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Coming to Grips with Your Administrative Team

September 23rd, 2018 | By Dr. Marynak | Blog

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When I attended dental school, I learned a lot about producing dentistry, but absolutely nothing about running a dental practice. It becomes natural to do an exam, write a treatment plan, present it and provide care. But what about the front half of the office? What tasks do they undertake to keep the patients coming in and get treatment plans on the schedule?

Let’s stop and reflect on what the business team members undertake daily. When we talk about the business team, there are several models. There can be as few as one individual or as many as 3-5 employees overseeing what the clinical team refers to as the “front desk”. Let’s review some of their duties:

Start with the basics:

  • Answering phones
  • Maximizing the schedule, making use of a carefully curated quick-call list
  • Greeting and checking in patients. This is a bigger deal than most people think and can be exhausting as you are continuously forming and maintaining trusting and long-lasting patient relationships.
  • Checking patients out to include collecting payment, rescheduling any necessary appointments, and providing estimates for future planned treatment
  • Tracking new patient referrals
  • Ordering office supplies
  • Confirming appointments and/or managing online reminder systems

Let’s add:

  • Cleaning up aging claims no later than 30 days after treatment
  • Posting & processing EOBs and EFTs to include handling appeals and processing requests for additional information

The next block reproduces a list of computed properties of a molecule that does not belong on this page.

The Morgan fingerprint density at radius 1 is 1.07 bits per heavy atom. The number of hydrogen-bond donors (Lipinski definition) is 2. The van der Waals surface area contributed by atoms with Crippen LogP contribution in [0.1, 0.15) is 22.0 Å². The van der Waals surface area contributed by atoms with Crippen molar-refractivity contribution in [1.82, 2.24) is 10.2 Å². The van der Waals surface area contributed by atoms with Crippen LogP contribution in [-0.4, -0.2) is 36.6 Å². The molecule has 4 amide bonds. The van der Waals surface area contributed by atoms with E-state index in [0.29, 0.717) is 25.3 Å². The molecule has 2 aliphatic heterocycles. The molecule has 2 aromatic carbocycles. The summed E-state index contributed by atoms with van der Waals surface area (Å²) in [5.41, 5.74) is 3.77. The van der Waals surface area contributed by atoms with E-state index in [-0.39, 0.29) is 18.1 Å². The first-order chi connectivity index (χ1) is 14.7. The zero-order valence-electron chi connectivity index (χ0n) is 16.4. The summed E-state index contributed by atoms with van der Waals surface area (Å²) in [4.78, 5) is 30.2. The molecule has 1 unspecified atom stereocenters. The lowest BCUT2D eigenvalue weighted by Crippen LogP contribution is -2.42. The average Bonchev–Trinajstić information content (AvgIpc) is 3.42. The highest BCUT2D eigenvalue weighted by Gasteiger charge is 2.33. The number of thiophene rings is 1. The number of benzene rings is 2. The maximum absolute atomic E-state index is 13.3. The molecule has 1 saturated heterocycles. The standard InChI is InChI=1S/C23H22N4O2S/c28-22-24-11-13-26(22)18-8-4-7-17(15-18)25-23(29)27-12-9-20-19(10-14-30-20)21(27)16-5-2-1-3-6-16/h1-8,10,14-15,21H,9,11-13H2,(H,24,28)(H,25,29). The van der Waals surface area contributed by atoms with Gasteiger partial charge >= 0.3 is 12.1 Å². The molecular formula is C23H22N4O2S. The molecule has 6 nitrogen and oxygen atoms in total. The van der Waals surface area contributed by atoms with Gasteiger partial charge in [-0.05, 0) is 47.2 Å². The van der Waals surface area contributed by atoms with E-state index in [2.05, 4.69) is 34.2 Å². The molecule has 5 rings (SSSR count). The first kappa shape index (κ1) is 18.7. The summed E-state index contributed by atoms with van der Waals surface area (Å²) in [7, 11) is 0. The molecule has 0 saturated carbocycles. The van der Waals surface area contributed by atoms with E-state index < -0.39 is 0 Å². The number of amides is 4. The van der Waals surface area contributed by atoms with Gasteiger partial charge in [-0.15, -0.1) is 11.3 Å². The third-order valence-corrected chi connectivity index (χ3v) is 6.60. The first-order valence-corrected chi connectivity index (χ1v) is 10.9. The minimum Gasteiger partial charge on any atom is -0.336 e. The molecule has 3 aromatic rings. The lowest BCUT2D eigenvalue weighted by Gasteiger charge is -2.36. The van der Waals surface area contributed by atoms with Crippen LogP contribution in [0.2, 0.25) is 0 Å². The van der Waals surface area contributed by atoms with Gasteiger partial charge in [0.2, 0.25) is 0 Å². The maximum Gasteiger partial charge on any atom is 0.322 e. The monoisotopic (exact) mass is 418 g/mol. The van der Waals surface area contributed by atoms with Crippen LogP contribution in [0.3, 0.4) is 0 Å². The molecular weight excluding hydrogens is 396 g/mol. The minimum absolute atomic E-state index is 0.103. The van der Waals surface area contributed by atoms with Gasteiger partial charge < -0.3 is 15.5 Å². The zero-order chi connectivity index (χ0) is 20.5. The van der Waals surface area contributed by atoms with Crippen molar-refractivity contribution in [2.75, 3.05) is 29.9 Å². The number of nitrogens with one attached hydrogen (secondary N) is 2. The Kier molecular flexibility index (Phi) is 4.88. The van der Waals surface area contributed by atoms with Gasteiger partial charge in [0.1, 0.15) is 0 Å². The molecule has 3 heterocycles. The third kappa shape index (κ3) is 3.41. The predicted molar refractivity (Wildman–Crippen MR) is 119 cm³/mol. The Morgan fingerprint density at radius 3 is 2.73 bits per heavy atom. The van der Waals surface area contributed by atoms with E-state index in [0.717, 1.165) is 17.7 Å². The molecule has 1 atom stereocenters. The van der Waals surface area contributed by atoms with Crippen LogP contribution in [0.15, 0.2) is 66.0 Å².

• Verifying benefits, eligibility and history by phone and online
  • Sending statements
  • Coordinating specialist referrals

Don’t forget:

  • Managing hygiene recall, a the bread and butter of the practice which can be very time-consuming, often falling to the bottom of the list
    –recall cards: hopefully filled out by the patient while in the hygiene chair
    –recall rejuvenation: to recoup those patients who have fallen through the cracks
  • Working accounts receivable by phone to collect delinquent accounts, those balances that insurance didn’t cover
  • Making financial arrangements, explaining options from various third-party vendors
  • Paying the bills (accounts payable)
  • Verifying, correcting and submitting timesheets
  • Creating monthly reports for accountants and consultants

And in some offices, even: 

  • Submitting payroll taxes in a timely manner
  • Filing quarterly taxes
  • Managing social media or marketing efforts
  • Coordinating facility and grounds maintenance

Does the clinical team know all these functions are buzzing up front? Likely not. It took me years to get a full understanding of the full scope of what the business team was doing up there. If I had not purchased an existing practice, it would have been a disaster. Hiring a competent business team without being fully aware of the challenges at the “front desk” just doesn’t happen.

How many people does it take to get all of this done on a timely basis? What’s most important? What can wait? How does one decide? Okay, now I have a headache! Actually, none of it should wait; even with a competent business team of 3-4 employees, all these tasks need to be attended to regularly according to their own ongoing schedule.

As a practice grows, so do the opportunities for improved profitability – or headaches. Maybe you are limited on space and don’t have anymore room to add another employee or two. You might prefer to reduce your payroll expenses and look for outside help. Now there’s an idea! Hand over some of the busy work so your business team can focus on the patients standing in front of them or the ones on the other end of your phone.

Whatever you do, the important thing is to be sure your Team has an excellent work/life ratio. Give them the opportunity to give your patients the very best experience they can. Make sure they aren’t pulled in so many directions that the stress begins to show. When it shows, patient experience declines. They’re your gatekeepers and every bit your right arm as your lead assistant. Many consultants I’ve spoken with readily agreed that the most difficult job in any dental office can be found just inside the front door of your dental practice.


“Keeping customers is about the experience, and the employees control the culture and temperature of the business. Never forget that.”

–Steve Wynn

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